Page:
Sunday, August 08, 2004

CA Arts Budget Decimated: Writers Rush to Help

Between 2000and 2003 Donna Ware of CaliforniaAuthors.com and Paddy Calistro, publisher of Angel City Press, watched the California Arts Council lose 97% of its funding: the over $30 million 2000 budget was slashed to $3.1 million. In 2003 the Arts Council spent 9 cents per capita, the lowest amount in the nation, and cut all writing and arts programs in the schools.

In dance, for example, series after series of programs were shut down. The Grand Performances series at California Plaza in downtown Los Angeles, the BalletFest at Cal State L.A. the New World Flamenco Festival at the Irvine Barclay Theater and the Summer Dance at Santa Barbara—all were canceled. So Ware and Calistro decided to put out an anthology of California travel anthology, donating all the funds to the Arts Council. Thus the state’s budget crises generated this book: My California, edited by Donna Ware, was published in 2004 with 27 writers focusing on one spot in the state they cherish.

The anthology has some famous writers: Michael Chabon tells us about his hometown Berkeley, describing how that the town is overflowing with “genius, neurosis, passion, and rapture.” He later adds that Berkeley has some of the most literate homeless in the nation: among the homeless are “poets, sages, secret Napoleons and old fashioned prophets of doom.” If Steinbeck ended Grapes of Wrath the late 1930s, Gerald Haslem has carried on the story of his native Central Valley in his twenty-seven books. In My California he gives us a gem in his essay “almost home” about a visit to his birthplace, Oildale, a community of Okies now just north of Bakersfield. Haslem knows the Valley: he introduces us to his great-great grandparents who came there from Mexico in the 1850s. He evokes the Oildale of his childhood in the 1950s of fishing in the Kern River—a river landscape destroyed after Isabella Dam was built.

The anthology has two wonderful essays by new California authors. William Saroyan is dead but now there is Max Arax, who like Saroyan is an Armenian-American from Fresno. A Los Angeles Times reporter, Arax just published King of California, a brilliant book about J.G. Boswell, who controls more than $1 billion worth of water rights and real estate in the Central Valley. In My California Arax’s story “The Big Valley” describes his family’s relationship to the land: his immigrant grandfather who planted 250,000 Calmiryna figs; his father who left the farm for a USC football scholarship; and his own story of cultivating an orchard and vegetable garden around his suburban house.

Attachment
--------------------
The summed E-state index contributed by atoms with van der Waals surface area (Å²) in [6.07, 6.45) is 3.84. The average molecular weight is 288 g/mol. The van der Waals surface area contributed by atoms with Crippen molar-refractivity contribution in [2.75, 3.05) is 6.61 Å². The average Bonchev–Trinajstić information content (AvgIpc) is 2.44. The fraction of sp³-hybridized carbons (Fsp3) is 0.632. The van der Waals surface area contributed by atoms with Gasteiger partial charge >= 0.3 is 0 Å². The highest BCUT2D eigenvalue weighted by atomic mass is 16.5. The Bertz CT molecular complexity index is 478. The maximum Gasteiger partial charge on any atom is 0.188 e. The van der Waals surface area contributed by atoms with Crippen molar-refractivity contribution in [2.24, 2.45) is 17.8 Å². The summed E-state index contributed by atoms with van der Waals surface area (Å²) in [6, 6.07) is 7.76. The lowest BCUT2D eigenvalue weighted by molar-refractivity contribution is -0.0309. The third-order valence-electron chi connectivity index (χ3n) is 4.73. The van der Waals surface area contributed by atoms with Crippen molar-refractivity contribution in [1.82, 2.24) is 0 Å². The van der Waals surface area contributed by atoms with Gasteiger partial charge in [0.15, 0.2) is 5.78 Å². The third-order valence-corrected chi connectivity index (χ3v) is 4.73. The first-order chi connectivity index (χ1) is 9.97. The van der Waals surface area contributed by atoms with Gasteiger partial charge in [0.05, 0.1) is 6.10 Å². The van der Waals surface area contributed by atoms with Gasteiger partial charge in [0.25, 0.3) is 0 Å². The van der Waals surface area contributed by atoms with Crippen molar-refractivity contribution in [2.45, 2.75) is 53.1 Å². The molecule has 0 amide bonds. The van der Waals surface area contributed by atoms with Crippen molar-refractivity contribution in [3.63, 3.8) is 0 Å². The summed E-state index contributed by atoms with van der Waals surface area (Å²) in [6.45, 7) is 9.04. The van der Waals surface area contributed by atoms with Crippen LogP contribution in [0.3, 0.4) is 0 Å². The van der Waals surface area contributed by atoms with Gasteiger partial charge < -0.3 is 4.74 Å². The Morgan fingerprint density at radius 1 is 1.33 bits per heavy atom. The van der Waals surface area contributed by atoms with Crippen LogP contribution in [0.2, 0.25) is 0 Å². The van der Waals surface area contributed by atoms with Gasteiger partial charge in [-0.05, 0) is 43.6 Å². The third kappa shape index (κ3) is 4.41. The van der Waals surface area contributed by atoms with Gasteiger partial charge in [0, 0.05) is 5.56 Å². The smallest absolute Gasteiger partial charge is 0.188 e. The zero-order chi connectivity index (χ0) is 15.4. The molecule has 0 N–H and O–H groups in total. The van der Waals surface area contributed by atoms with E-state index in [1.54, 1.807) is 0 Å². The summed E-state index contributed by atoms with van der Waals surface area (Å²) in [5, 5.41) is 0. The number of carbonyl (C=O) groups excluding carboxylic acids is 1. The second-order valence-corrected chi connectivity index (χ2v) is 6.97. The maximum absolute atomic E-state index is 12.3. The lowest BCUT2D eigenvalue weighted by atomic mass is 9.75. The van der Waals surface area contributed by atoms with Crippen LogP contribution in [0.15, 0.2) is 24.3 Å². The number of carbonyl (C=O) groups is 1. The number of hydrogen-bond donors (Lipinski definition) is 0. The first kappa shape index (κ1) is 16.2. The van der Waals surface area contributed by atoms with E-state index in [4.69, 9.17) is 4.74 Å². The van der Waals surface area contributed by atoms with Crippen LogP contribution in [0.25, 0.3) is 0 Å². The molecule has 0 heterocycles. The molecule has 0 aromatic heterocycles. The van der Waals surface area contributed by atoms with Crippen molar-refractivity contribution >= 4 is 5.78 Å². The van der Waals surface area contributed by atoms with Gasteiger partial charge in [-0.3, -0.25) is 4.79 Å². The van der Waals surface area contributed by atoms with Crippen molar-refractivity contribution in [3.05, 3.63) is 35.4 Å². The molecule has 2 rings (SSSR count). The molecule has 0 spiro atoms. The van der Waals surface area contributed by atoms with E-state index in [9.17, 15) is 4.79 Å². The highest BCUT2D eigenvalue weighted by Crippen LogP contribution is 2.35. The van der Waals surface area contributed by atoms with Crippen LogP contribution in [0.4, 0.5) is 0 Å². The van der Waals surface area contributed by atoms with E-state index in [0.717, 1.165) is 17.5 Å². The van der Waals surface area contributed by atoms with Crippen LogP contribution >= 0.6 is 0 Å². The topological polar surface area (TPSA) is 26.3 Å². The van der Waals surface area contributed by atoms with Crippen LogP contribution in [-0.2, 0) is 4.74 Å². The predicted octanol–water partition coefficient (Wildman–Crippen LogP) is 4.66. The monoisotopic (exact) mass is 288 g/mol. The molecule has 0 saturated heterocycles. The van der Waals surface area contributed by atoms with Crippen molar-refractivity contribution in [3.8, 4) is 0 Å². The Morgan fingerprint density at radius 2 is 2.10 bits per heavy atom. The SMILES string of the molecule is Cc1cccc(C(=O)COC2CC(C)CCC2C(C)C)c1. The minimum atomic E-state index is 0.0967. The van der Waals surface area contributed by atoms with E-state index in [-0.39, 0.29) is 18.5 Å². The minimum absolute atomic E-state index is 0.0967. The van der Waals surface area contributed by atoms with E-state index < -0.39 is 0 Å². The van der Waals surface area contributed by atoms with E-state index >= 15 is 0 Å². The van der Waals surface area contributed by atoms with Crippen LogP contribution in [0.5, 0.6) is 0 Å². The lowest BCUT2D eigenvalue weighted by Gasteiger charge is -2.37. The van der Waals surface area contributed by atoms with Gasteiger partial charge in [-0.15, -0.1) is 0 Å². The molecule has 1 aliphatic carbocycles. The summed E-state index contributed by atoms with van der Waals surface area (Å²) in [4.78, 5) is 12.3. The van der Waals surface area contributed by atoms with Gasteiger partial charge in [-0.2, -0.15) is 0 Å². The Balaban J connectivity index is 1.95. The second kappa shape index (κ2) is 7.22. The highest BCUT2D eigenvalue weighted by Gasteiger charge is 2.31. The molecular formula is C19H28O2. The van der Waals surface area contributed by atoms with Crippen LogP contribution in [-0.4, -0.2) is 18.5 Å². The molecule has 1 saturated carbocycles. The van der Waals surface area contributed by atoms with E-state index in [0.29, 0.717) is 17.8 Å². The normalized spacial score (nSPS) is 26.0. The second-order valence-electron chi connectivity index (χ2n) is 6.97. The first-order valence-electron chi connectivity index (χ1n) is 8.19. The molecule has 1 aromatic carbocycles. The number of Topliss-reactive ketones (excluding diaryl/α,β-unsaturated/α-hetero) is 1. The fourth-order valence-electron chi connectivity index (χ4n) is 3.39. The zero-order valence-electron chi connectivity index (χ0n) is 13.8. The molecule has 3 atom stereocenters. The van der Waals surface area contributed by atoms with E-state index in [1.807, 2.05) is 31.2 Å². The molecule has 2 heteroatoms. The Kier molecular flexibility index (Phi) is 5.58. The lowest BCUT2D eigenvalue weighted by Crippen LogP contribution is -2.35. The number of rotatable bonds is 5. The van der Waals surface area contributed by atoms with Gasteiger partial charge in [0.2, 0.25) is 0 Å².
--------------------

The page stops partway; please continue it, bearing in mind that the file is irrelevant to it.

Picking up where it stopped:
Another LA Times reporter is Hector Tobar, who has written the brilliant novel The Tattooed Soldier about Guatemalan refugees in Los Angeles. Tobar’s novel, set during LA’s 1992 riots, is simply the best piece of fiction about those riots. For My California he has a wonderful “ode to Caltrans,” a paean to LA’s freeways. He details how the freeways have intersected all the rites of passages of his life, including his birth when his immigrant mother, who didn’t have a car, was prepared to take a bus to the hospital. Luckily, a neighbor at the last moment drove her on the Hollywood to Santa Ana Freeways.

California deserts have had their writers starting with Mary Austin at the turn of the century. Now Deanne Stillman, author of Twentynine Palms: A Story of Murder, Marines, and the Mojave, carries on this tradition of writing on the desert. Her “rocks in the shape of billy martin” is a wonderful evocation of escaping “television mines of Hollywood” by annual drives out to the Mohave Desert, particularly the timeless wonder of Joshua Tree National Park.

This book has some wonderful essays by the newest Californians. Firoozeh Dumas, a Persian-American who published her Funny in Farsi, has written “Bienvenidos a Newport Beach.” In this lovely piece Dumas talks about her family moving into a planned community in Newport Beach. There they looked like the Mexican gardeners, so a neighbors would ask them to speak Spanish to the workers. Anh Do, whose family runs the Nguoi Viet Daily News, the oldest Vietnamese-language newspaper in the United States, gives a wonderful piece describing her hometown Little Saigon in Westminster, Orange County.

Yes, this book helps you catch up with the changes in California and meet some upcoming new writers, and help the arts budget. This book might not refund all the writing and arts programs in the schools and get the dance programs reinstated, but it’s a start


1 comment:

MistyBlue said...

I know it is a longshot , but I found this site by looking for someone who I once knew , who had had poetry published . His name was Jeff , he has a physical disability , and wears hearing aids . He came to see me here in Arizona in November of 1984 . . . lost contact with him after tha last letter I wrote to him in early December of that same year . I know this is crazy , but I would really like to find him , just cannot remember his last name . He knew me as " Jeannie Vest " . . . I know he went to a university there in California , I think it was Berkley .